In the modern period devotion to the Sacred Heart of Jesus underwent new developments. At a time when Jansenism proclaimed the rigours of divine justice, the devotion to the Sacred Heart of Jesus served as a useful antidote and aroused in the faithful a love for Our Lord and a trust in his infinite mercy symbolized by his Heart. St. Francis de Sales (+ 1622) adopted humility, gentleness (cf. Mt 11, 29) and tender loving mercy, all aspects of the Sacred Heart, as a model for his life and apostolate. The Lord frequently manifested the abundant mercy of his Heart to St. Margaret Mary (+ 1690); St. John Eudes (+ 1680) promoted the liturgical cult of the Sacred Heart, while St. Claude la Colombière (+ 1682) and St. John Bosco (+ 1888) and other saints
were avid promoters of devotion to the Sacred Heart.

Devotions to the Sacred Heart of Jesus are numerous. Some have been explicitly approved and frequently recommended by the Apostolic See. Among these, mention should be made of the

  • personal consecration, described by Pius XI as “undoubtedly the principal devotional practice used in relation to the Sacred Heart”;
  • family consecration to the Sacred Heart, in which the family, by virtue of the Sacrament of Holy Matrimony already participating in the mystery of the unity and love of Christ for the Church, is dedicated to Christ so that he might
    reign in the hearts of all its members;
  • the Litany of the Sacred Heart of Jesus, approved for the whole Church in 1891, which is evidently biblical in
    character and to which many indulgences have been attached;
  • the act of reparation, a prayer with which the faithful, mindful of the infinite goodness of Christ, implore mercy for the offences committed in so many ways against his Sacred Heart;
  • the pious practice of the first Fridays of the month which derives from the “great promises” made by Jesus to St. Margaret Mary.

At a time when sacramental communion was very rare among the faithful, the first Friday devotion contributed significantly to a renewed use of the Sacraments of Penance and of the Holy Eucharist. In our own times, the devotion to the first Fridays, even if practised correctly, may not always lead to the desired spiritual fruits. Hence, the faithful require constant instruction so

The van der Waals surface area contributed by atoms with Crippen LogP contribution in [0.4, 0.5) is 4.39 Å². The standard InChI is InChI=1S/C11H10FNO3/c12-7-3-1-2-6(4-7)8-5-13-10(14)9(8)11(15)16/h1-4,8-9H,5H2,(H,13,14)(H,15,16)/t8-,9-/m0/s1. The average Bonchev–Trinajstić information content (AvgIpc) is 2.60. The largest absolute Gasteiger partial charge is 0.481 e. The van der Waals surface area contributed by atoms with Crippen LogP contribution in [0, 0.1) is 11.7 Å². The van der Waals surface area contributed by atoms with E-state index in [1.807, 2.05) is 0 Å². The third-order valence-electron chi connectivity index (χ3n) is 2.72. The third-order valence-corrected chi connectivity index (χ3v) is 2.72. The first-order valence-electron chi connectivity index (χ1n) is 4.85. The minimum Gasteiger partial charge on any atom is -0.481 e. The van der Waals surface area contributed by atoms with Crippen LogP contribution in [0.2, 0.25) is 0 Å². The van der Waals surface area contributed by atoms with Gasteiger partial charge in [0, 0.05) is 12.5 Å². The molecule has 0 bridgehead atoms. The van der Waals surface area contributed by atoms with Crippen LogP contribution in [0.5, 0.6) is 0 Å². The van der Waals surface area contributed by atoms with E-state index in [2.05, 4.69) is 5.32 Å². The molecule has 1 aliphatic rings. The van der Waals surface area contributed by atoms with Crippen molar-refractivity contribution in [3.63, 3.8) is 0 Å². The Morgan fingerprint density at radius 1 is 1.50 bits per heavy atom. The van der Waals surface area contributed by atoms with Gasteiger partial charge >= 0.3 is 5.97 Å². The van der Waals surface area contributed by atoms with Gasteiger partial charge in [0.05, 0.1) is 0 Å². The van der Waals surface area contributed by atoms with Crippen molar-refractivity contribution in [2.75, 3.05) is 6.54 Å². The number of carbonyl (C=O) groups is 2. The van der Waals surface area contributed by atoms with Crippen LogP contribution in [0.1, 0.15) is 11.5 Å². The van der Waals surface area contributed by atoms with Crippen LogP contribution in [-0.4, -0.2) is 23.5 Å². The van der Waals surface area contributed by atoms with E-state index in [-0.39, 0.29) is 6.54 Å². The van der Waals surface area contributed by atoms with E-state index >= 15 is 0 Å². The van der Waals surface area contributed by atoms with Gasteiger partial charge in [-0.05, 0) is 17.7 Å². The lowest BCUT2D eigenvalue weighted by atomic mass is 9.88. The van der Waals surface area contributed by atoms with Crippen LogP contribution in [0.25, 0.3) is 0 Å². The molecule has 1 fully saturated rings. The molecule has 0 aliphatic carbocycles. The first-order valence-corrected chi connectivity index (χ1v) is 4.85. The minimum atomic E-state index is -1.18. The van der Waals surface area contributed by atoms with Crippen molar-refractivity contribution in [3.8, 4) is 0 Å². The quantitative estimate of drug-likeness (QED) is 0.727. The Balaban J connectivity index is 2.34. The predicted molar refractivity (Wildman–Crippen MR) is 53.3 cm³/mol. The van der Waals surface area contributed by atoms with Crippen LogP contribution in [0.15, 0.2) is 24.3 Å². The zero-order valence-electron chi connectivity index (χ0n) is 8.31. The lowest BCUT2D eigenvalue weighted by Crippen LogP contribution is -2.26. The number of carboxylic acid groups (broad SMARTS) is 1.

that any reduction of the practice to mere credulity, is avoided and an active faith encouraged so that the faithful may undertake their commitment to the Gospel correctly in their lives. They should also be reminded of the absolute preeminence of Sunday, the “primordial feast”, which should be marked by the full participation of the faithful at the celebration of the Holy Mass.

Devotion to the Sacred Heart is a wonderful historical expression of the Church’s piety for Christ, her Spouse and Lord: it calls for a fundamental attitude of conversion and reparation, of love and gratitude, apostolic commitment and dedication to Christ and his saving work. For these reasons, the devotion is recommended and its renewal encouraged by the Holy See and by the
Bishops. Such renewal touches on the devotion’s linguistic and iconographic expressions; on consciousness of its biblical origins and its connection with the great mysteries of the faith; on affirming the primacy of the love of God and neighbour as the essential content of the devotion itself.

Popular piety tends to associate a devotion with its iconographic expression. This is a normal and positive phenomenon. Inconveniences can sometimes arise: iconographic expressions that no longer respond to the artistic taste of the people can sometimes lead to a diminished appreciation of the devotion’s object, independently of its theological basis and its historico-salvific content.

This can sometimes arise with devotion to the Sacred Heart: perhaps certain over sentimental images which are incapable of giving expression to the devotion’s robust theological content or which do not encourage the faithful to approach the mystery of the Sacred Heart of our Saviour.

Recent time have seen the development of images representing the Sacred Heart of Jesus at the moment of crucifixion which is the highest expression of the love of Christ. The Sacred Heart is Christ crucified, his side pierced by the lance, with blood and
water flowing from it (cf, John 19, 34). (167-173).

About the author

Paul A. Zalonski is from New Haven, CT. He is a member of the Fraternity of Communion and Liberation, a Catholic ecclesial movement, and an Oblate of Saint Benedict. Contact Paul at paulzalonski[at]yahoo.com.